“It was a great find by our recruitment team,” said Rodgers. “He’s obviously come from being a captain with his team in France, so he has leadership qualities. I spoke to Youri about him and Youri spoke very highly of Wout.
“He’ll probably be in Belgium’s national team very soon. When I met him he came across as that type of guy. But you always get judged by what you do on the field and on the field he’s been superb.”
The uplift Faes has given to Rodgers’ defence is an example of why the manager was so keen to bring in more new faces during the transfer window, to refresh and drive a team which has enjoyed plenty of success in recent seasons to go again.
The World Cup break will give Leicester’s coaching and recruitment staff an opportunity to assess exactly where they need to strengthen next – but plans are already well under way for January’s transfer window.
“We needed that freshness, to add that energy to the team. The idea was to have three-four players to come in,” Rodgers says with a wry smile.
“I know as a club we’re looking forward and hoping we can do some business in January and hopefully those guys can have a similar impact.”
Rodgers: I couldn’t have played like we did against Man City 10 years ago
The immediate focus for Rodgers and his players, though, is to capitalise on their recent improvements and finish this first phase of the season strongly, with Premier League away games against Everton and West Ham sandwiching a Carabao Cup tie at home to Newport.
Rodgers is ready to attack the challenge. After feeling compelled to go to a 5-4-1 and try to shut up shop against Pep Guardiola’s Manchester City, he is relishing the prospect of his side playing front-foot, dominant football again at Goodison.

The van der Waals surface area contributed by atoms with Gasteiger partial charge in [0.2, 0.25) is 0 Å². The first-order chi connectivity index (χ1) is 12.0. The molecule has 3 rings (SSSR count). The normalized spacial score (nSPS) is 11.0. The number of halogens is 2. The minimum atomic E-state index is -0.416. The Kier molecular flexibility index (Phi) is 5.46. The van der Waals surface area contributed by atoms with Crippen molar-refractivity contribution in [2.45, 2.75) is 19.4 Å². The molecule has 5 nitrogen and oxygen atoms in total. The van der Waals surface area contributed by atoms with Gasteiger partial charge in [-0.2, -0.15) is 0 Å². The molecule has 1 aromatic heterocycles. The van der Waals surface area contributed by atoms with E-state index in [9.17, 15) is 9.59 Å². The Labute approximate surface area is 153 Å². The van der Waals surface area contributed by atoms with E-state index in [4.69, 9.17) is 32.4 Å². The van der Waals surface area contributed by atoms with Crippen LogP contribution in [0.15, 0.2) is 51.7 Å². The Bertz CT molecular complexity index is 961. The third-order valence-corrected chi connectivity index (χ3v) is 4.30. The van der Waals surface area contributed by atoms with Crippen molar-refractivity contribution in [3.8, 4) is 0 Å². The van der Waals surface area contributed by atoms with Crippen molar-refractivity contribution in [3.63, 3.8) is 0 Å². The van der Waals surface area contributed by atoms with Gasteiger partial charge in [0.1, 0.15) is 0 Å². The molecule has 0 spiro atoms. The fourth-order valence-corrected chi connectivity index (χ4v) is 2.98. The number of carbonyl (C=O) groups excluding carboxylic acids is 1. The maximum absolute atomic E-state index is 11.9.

“It’s the evolution of myself as a coach. The set up against Man City, is something that 10 years ago I could never have done,” says Rodgers. “The feeling of compromise.
“My game has always been based around the attacking intent and when I’m talking about attacking I mean defending as well, pressing forward, pressing high. But the experience and evolution of me as a coach – and I know I never have to do it too often – with a team as unique as Man City, with the level of player they have, you want to be in the game as long as you can.
“You can open up and press and do all the things normally associated with my teams but because of their talent you can find yourself down in the game and you’ve seen that with so many teams against Man City.
“I won’t play that way too many times in my career. But I do enjoy that challenge. Most games we’ll look to really go and bring our authority to the game and impose our way of playing on a game.”
Rodgers feels his development as a coach has also been enhanced by the tough times he and his players have been through this season. He’s confident Leicester will be the better for it in the end.
“It’s an area of the league where I haven’t been in since my first job as a manager when I went into Watford in the lower end of the Championship,” says Rodgers. “It’s been a great coaching challenge to take the team gradually away and that’s what you want.
“It’s easy when you’re winning and challenging for trophies but the challenge is totally different when you’re down at the bottom end. As a manager you can only improve from it.
“You’re relying on your knowledge of the game and players and the coaching. You keep your patience, which is very important. These players, since I’ve been here, have given me everything. They’ve been so good for me and it was about re-enforcing to them and keeping the composure so they could find that confidence again after the difficult start.
“I’m pretty sure they and the fans will get rewarded by that and come the end of the season, we’ll be in a much healthier position.”